Pampering is the right word to describe this three-hour extended yoga session for Mums, a regular one-off Saturday event at the Yoga Home. Run once every term, three times a year, Yoga Home students who are also Mums are invited to a well deserved rest and relaxation event at the Iona School in Sneinton, an ideal venue for a few hours away from the kids. In this calming environment, in the schools kindergarden, students are led through two one and a half hour yoga sessions, broken by a short break for tea and healthy nibbles (Green and Blacks chocolate, oat crackers and homemade flapjack).  At the end of the morning students can stay for a fuddle, a shared lunch, which always includes Ameet’s delicious homemade dahl, plus lots of other scrumptious food brought in by attendees. The whole event is a wonderful combination of yoga and socialising; three rare hours of yoga, plus a chance to meet up with friends from past pregnancy and postnatal yoga classes.
Continue reading The wonderful Pampering Yoga morning for Mums

Part One: Hopes and reality of labour

Part One: Hopes and reality of labour

Midwife led birthing centre

I had hoped to give birth to Ewan in the local midwife led birthing centre, Darley Dale. However, I was put under consultant led care because the doctors found I was carrying Streptococcus B bacteria. Treatment for this includes the administration of antibiotics during labour and birth. This is a common infection present in up to half of the female population, which can cause severe infections in the newborn. I accepted my doctor’s advice, but felt saddened I was unable to give birth in the less interventionist, more homely environment of a midwife led unit. Having read about the many benefits of using water during labour, I fought to be allowed access to this in hospital. Eventually I was assured I could use water at the times I was not being administered the antibiotics.

The start of labour

The start of labour is a significant, often exciting time for pregnant women. Mine certainly was! Labour began slowly, mild tightening like period pains which came and went for over a day. I slept soundly my last night at home, before going swimming to relieve and distract me from the pain. I rocked to and fro on the birthing ball whilst listening to Buddhist chanting music, focusing on the deep, resonating tones of the monks as I breathed. I ate a hearty cooked breakfast to energise me, in preparation for the labour to come. I sought comfort from my parent’s border collie, who sensed my pain, nuzzling close to offer comfort. It was as if he knew.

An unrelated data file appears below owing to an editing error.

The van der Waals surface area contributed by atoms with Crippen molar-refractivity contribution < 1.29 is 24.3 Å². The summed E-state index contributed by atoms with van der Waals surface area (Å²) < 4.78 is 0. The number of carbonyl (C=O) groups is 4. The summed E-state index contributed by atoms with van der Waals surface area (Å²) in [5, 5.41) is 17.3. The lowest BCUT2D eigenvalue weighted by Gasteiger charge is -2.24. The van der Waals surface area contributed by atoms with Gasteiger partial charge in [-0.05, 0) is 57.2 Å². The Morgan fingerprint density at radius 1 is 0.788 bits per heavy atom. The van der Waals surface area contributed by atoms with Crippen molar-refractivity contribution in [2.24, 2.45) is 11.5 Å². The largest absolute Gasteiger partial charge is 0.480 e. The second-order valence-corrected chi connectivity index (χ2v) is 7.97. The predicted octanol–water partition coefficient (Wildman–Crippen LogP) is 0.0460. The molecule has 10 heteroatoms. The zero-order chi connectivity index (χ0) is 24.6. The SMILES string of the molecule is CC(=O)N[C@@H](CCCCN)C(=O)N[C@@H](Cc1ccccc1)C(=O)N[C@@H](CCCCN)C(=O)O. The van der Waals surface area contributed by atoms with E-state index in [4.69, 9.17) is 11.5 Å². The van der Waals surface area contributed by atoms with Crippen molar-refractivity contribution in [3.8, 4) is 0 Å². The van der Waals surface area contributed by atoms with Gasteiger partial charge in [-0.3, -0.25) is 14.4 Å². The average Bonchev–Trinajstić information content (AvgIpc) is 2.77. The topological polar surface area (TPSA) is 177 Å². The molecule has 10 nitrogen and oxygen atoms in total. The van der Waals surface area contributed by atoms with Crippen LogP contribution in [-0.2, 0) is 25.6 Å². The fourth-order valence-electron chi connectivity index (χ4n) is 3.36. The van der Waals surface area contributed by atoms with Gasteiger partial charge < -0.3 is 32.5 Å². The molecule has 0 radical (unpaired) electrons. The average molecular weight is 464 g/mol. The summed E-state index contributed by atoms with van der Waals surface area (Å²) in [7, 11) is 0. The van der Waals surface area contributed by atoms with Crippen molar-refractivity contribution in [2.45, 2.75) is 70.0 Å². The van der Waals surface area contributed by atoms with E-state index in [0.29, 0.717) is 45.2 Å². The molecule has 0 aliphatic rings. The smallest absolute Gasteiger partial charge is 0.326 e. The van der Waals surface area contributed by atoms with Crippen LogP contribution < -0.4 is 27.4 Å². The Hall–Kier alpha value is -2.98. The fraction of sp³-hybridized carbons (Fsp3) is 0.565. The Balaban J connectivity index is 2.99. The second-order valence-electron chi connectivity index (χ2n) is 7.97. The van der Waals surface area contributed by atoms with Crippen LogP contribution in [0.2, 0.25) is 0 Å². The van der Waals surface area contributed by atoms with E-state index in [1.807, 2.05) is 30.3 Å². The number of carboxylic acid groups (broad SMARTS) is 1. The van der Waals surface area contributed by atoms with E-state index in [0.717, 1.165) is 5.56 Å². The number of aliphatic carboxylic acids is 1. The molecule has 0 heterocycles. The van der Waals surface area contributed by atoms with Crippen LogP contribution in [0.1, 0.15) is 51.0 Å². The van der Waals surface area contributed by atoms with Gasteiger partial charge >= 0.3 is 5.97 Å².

From free movement to the confines of a hospital bed

In an active labour suite in hospital, I felt in control and on top of the pain. I was relaxed, moving around the room and squatting to use the birthing ball. A huge gush as my waters broke, with traces of meconium. Foetal excrement can be an indication the baby is in distress. However, in women who are overdue this is more likely to happen anyway, without the meconium necessarily being any sign of distress. I was informed I needed to be strapped up on the bed to an electronic foetal monitor, with electrodes monitoring my heart rate continuously.

It never occurred to me to refuse.

This severely restricted my movements, whilst jeopardising my hopes of using the birthing pool. As a first time mother I felt powerless in my patient role. I accepted, without question, the authority of the medical establishment, against my instinctive need to move freely around the room.

Electronic foetal monitoring

Although restricted I was determined to be as active as possible, kneeling on the bed with the birthing ball rocking from side to side. Both my heart rate and Ewan’s remained static for many hours, as we both remained calm. A handheld foetal device which the midwife uses periodically for short periods would therefore have more than sufficed, whilst allowing me freedom to labour as I desired, including being immersed in water. Research indicates no positive effects of electronic foetal monitoring. Instead, rather alarmingly, their use indicates an increase in the rate of caesarean sections in labouring women (see Michelle Odent). I can appreciate why. Caesarean sections also carry many risks for both mother and baby. Breastfeeding can also prove more difficult to get off to a good start and manage whilst recovering from surgery. Why are electronic foetal monitors used so readily? Part of the answer lies in the fact we live in a risk averse society, scared of not insuring against all risks by constant monitoring.

Michel Odent. Birth and Breastfeeding: Rediscovering the Needs of Women During Pregnancy and Childbirth